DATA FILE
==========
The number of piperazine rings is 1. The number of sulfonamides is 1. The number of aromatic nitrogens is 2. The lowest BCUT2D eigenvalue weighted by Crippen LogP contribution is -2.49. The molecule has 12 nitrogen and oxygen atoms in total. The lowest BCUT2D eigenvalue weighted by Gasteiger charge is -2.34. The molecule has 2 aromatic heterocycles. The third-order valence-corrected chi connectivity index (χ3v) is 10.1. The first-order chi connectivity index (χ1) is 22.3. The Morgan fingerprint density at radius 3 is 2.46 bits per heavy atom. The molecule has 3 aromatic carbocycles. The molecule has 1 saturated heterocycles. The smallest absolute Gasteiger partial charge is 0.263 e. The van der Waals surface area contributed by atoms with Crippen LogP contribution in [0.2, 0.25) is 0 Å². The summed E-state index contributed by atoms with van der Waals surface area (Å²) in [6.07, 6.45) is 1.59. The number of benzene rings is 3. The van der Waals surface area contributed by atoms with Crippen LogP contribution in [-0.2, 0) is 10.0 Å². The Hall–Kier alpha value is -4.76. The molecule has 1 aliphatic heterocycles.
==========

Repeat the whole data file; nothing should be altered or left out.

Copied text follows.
The number of piperazine rings is 1. The number of sulfonamides is 1. The number of aromatic nitrogens is 2. The lowest BCUT2D eigenvalue weighted by Crippen LogP contribution is -2.49. The molecule has 12 nitrogen and oxygen atoms in total. The lowest BCUT2D eigenvalue weighted by Gasteiger charge is -2.34. The molecule has 2 aromatic heterocycles. The third-order valence-corrected chi connectivity index (χ3v) is 10.1. The first-order chi connectivity index (χ1) is 22.3. The Morgan fingerprint density at radius 3 is 2.46 bits per heavy atom. The molecule has 3 aromatic carbocycles. The molecule has 1 saturated heterocycles. The smallest absolute Gasteiger partial charge is 0.263 e. The van der Waals surface area contributed by atoms with Crippen LogP contribution in [0.2, 0.25) is 0 Å². The summed E-state index contributed by atoms with van der Waals surface area (Å²) in [6.07, 6.45) is 1.59. The number of benzene rings is 3. The van der Waals surface area contributed by atoms with Crippen LogP contribution in [-0.2, 0) is 10.0 Å². The Hall–Kier alpha value is -4.76. The molecule has 1 aliphatic heterocycles.